NAIROBI (5 May 2011) A workshop in Nairobi, Kenya last week saw representatives from 43 African nations participate in an ambitious project to document the status of the world's forest genetic resources; a vital step in conserving and sustainably managing forests.
"Forest genetic resources are unique and irreplaceable; from plants that provide timber and essential nourishment when crops fail to those that may be used in future medicines," explains Oudara Souvannavong, Senior Forestry Officer with the Food and Agriculture Organization of the United Nations (FAO) and coordinator of the project.
"It is urgent that we document the status of these resources," says Souvannavong. "This knowledge is essential if we are to conserve and sustainably manage forests across the globe."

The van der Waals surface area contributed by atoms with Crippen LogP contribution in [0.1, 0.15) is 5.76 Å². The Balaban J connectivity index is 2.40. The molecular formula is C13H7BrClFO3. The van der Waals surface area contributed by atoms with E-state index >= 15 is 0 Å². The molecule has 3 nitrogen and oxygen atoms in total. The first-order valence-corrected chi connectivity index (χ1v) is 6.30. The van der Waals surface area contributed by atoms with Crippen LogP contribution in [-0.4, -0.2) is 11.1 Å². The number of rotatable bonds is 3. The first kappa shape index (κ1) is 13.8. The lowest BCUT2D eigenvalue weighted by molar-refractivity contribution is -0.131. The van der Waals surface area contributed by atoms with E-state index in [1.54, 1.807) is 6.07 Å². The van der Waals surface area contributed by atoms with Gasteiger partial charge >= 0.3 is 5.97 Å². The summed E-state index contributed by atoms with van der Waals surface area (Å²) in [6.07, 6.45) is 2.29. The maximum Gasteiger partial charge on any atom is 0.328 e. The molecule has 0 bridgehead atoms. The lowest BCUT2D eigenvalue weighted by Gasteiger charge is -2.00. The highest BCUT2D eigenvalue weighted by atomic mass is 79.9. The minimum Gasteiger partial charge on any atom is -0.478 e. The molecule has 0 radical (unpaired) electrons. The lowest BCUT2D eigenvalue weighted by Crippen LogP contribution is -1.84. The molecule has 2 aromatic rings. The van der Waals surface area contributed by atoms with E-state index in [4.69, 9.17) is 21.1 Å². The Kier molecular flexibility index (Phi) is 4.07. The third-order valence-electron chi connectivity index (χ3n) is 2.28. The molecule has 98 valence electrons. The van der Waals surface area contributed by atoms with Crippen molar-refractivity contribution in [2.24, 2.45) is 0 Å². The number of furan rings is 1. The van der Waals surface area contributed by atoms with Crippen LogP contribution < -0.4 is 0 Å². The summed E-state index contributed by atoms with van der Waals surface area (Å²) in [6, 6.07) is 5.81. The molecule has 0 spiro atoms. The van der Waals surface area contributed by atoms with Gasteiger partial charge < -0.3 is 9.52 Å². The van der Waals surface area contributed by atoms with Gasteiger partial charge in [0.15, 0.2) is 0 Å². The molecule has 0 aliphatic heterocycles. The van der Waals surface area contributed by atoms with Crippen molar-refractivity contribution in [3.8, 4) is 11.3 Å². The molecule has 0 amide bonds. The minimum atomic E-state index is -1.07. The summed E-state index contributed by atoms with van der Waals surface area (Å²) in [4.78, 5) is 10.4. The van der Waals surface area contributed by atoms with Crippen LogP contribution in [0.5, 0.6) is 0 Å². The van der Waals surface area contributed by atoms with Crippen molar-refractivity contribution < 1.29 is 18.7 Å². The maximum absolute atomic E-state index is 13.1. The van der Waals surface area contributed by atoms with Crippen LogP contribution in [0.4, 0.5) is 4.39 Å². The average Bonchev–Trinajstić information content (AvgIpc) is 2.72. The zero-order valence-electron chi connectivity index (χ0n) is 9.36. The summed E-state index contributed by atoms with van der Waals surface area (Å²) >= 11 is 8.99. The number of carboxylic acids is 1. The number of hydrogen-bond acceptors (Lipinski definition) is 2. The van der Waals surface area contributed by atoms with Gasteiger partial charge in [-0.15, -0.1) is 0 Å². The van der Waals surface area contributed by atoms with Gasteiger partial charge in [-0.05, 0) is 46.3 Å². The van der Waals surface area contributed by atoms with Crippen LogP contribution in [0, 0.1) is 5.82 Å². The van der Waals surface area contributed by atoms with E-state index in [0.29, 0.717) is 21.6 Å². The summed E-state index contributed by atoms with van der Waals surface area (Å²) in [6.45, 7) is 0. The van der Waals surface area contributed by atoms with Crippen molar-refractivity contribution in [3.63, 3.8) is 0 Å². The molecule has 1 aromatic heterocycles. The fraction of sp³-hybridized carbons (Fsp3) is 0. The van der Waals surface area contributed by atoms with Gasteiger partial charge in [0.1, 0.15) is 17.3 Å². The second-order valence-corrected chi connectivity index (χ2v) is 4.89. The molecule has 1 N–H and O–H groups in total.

The Food and Agriculture Organization of the United Nations (FAO) is coordinating the project in collaboration with Bioversity International, the World Agroforestry Centre and the Secretariat of the Convention on Biological Diversity.
This is the first time such a study has been undertaken for forest genetic resources, while many livestock and crop genetic resources are already well documented.
The Nairobi workshop is the first in a series of workshops in the region designed to guide African country-driven reports that when combined with reports from other continents will comprise the State of the World's Forest Genetic Resources.
"Without this knowledge, the trees that millions of people rely on may be threatened," said Dr Ramni Jamnadass, Global Project Leader, Tree Genetic Resources and Domestication at the World Agroforestry Centre.
"In Africa, we expect to cover more than 3,000 species," she adds. "This includes trees inside and outside forests that people depend on for food, timber, fodder, fertilizer and other uses."
Dr Jamnadass further explains how conserving genetic diversity is safeguarding against future risk.<
|Contact: Kate Langford|
World Agroforestry Centre (ICRAF)